Philanthropy is…

PhilanthropyIsI’m reminded of a great piece of advice from Barbara G. Stowe as we met with the team and the President of Aga Khan University in Nairobi, February 2014:

Philanthropy is a sacred proposition based on trust and there are no shortcuts to trust.

This dovetails with my previous post. It is something that, as fundraisers, we just cannot forget as fundraisers.

We are connecting donors with the change they wish to see in the world. Their own dreams, come to fruition. Their legacies in every form.

Honor your donors and your interactions with them.

Transfer of Trust

When working with donors to identify prospective donors who may wish to support your charity, an important part of relationship building is what I call “transfer of trust.”trust_equals_reliability_plus_delight

Kivi Leroux Miller talks about it in her book The Nonprofit Marketing Guide.

“Few people wake up and decide out of the blue to support a particular charity. It’s much more likely that one of two scenarios will happen: the person will be referred to you by a trusted source, or the person will seek out an organization that can help her in some way.” 

The transfer of trust occurs when a donor makes an introduction of a friend, peer or business associate to your nonprofit and explicitly or implicitly says,

“I believe in this.”

“This is the charity where I choose to invest.”

“I trust this nonprofit with my gifts and dreams and it is one of my (or THE) philanthropic priorities.”

“I believe these people are doing amazing good works and I’m proud to be part of it.”

“I know they use all their resources wisely – money, people, expertise.”

“This charity exemplifies and fights for my values.”

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Refresh Yourself

Just a note to say that  I hope that you, my fellow fundraisers, are taking time to carve out some time for YOU.

Les trois femmes...

Les trois femmes…

If you are toward the extrovert side, that may mean spending time with friends and re-energizing.

If you are more toward the introvert side, that may mean carving out some time to decompress, particularly after events or other “people interactive” parts of your job.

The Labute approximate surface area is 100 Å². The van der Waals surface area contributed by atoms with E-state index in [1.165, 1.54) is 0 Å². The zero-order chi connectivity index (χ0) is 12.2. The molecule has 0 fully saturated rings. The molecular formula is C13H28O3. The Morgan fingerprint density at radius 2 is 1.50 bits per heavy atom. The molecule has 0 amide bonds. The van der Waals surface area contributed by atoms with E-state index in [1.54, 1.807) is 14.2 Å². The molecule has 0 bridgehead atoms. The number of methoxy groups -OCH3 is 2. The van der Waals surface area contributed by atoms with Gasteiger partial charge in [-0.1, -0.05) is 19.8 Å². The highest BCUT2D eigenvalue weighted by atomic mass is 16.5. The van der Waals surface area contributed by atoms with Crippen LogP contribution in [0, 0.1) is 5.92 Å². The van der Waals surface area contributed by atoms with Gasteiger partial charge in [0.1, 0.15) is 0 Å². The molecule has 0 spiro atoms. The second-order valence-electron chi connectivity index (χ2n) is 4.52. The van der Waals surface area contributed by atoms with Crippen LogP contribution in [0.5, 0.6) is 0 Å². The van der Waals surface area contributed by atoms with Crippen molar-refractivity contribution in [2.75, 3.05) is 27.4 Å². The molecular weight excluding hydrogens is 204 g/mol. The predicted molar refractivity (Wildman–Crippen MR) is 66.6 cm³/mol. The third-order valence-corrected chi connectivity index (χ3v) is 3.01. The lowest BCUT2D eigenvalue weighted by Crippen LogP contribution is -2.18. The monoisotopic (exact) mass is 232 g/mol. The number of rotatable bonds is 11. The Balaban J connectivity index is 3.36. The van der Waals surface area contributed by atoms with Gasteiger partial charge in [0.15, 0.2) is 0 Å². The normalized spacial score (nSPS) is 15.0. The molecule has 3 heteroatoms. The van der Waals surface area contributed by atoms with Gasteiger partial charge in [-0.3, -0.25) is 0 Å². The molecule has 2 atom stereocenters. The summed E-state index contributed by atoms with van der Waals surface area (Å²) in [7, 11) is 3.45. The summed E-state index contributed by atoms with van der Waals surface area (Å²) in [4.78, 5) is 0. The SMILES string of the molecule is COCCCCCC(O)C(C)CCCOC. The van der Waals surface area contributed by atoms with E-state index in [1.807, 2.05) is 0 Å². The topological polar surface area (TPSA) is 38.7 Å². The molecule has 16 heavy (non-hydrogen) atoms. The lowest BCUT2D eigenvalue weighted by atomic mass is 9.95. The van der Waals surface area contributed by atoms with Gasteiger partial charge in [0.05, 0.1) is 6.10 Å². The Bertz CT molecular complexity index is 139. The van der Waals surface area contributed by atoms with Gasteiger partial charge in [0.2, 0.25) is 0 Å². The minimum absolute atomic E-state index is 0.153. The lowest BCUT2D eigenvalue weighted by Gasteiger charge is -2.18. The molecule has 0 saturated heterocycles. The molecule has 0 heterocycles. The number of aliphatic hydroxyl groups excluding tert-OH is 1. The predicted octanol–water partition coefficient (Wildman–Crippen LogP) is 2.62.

However you refresh yourself, be sure to do it. A burned out or stressed out fundraiser is less likely to be able to always put the donors first and mind the smaller details.

Let’s Fall in #DonorLove

You hold the donor's heart and dreams in your hands - ensure they feel loved!

You hold the donor’s heart and dreams in your hands – ensure they feel loved!

February 12, 2014 has been declared the day of #DonorLove, thanks to @FundraisingYoda of Twitter fame.

I back this effort 100%!

You may know from previous posts, I’m a big fan of appreciation. (I’ve made it my 2014 Resolution and I’ve written about Giving Thanks.)

And I’m a big fan of sharing experiences and expertise in our profession – as fundraisers, we can help create a stronger culture of philanthropy wherever we are by sharing best practices and innovative practices.

So how I have I shown #DonorLove over my career? I’ll just list a few that come to mind. I believe that it is the little things that demonstrate attentiveness and care – your love for donors:

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Small but Mighty Acts

New graduands!

New graduands!

Yesterday I attended the Tanzania Convocation of the Aga Khan University in East Africa. It was small by most US or Canadian university graduation standards: 13 receiving a Bachelor of Science in Nursing, 24 receiving a Master of Education, two receiving a Master of Medicine in Family Medicine and one receiving his Doctorate in Education.

Small, but mighty.

Health and education are the two most important issues facing the countries of the East African Community (Tanzania, Kenya, Uganda, Burundi and Rwanda). There is a critical need for more nurses and midwives, especially in the rural areas (where there are a few clinics and no physicians), and a very great need to educate the youth in both rural and urban areas. The recent “education for all” initiative means more pupils are in classrooms, but there are not enough teachers and certainly few that have been trained to teach.

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